Today, prompted by an odd event early on, I was thinking about things overhead.
Archeologically speaking, we know a lot about the things underfoot. Solid, basic stuff like foundations. Flashier stuff like mosaic floors. Even ephemeral stuff that we would consider the equivalent of carpeting but that topic is one I hope to address another day.
But what about the things over head? What were roofs made of in Roman forts and civilian settlements? It is not an easy question as there seem to be multiple solutions to the age old problem of keeping the weather out.
We associate Roman buildings with reddish orange tiles. And we do find them even at a site like Vindolanda which is almost as far from the Mediteranean world as the Romans ever got.
Here are a bunch of beat up examples outside the pot washing shed.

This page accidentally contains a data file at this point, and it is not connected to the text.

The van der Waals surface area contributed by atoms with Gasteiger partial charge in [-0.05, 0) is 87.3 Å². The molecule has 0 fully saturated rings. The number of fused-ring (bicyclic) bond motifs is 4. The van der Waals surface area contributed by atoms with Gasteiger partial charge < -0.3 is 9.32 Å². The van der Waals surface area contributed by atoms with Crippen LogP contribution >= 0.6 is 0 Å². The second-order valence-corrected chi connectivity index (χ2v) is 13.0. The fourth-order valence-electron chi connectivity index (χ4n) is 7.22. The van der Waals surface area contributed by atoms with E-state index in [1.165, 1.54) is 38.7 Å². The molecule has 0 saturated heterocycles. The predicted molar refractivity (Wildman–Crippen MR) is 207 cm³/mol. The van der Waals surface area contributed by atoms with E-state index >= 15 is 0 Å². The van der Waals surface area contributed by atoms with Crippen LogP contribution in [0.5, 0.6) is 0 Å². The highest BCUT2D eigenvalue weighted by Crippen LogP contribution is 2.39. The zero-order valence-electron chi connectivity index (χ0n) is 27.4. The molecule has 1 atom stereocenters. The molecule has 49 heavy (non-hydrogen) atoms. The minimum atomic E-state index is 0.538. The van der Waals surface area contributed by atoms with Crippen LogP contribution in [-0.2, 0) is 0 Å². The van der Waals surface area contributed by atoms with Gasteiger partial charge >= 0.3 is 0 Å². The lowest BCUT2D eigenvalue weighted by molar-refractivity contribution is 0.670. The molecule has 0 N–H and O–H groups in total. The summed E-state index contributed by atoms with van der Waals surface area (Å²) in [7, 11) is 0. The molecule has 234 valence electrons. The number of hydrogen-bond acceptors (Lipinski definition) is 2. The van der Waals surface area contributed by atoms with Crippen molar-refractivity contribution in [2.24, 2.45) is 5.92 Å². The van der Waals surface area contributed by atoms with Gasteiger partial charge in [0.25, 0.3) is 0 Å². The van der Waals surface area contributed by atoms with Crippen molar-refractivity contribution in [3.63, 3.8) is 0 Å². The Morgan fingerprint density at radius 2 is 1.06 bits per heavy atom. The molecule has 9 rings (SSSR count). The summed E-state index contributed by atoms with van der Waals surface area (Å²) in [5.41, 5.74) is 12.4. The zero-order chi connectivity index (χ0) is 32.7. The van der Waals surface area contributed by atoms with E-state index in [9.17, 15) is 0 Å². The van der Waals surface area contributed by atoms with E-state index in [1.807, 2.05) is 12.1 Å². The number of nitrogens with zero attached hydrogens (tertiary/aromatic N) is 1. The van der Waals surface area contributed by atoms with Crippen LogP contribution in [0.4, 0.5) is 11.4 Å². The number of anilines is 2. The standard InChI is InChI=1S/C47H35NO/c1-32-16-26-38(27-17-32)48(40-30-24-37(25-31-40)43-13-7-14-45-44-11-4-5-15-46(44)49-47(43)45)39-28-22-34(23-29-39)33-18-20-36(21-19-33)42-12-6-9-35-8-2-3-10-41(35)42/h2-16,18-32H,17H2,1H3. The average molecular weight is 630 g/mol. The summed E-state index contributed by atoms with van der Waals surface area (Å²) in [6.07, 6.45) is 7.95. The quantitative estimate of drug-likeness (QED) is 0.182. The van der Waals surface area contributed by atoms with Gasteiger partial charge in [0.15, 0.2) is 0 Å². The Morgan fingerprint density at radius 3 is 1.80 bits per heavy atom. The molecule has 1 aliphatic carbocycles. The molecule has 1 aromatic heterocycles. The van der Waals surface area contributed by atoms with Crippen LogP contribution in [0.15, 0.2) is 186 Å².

Another option was slate. Thin slabs were used, with a hole drilled in for a nail. These roofs must have been darned heavy !
During the Roman era and of course into sub Roman times, thatched roofs were in use. Heck, on our walk in to the site we go past a cottage that still has one.
Oh, and on our walk in today. We heard a high pitched whining noise that seemed to be moving quickly. Glimpsing up we saw this, which seemed to be hovering over one of my digging compatriots who was, I think, answering a call of nature.
It was a camera carrying drone ! It was being operated by a film crew who was doing a documentary on the Vindolanda fort. Welcome to the 21st century...Drones and Old Stones.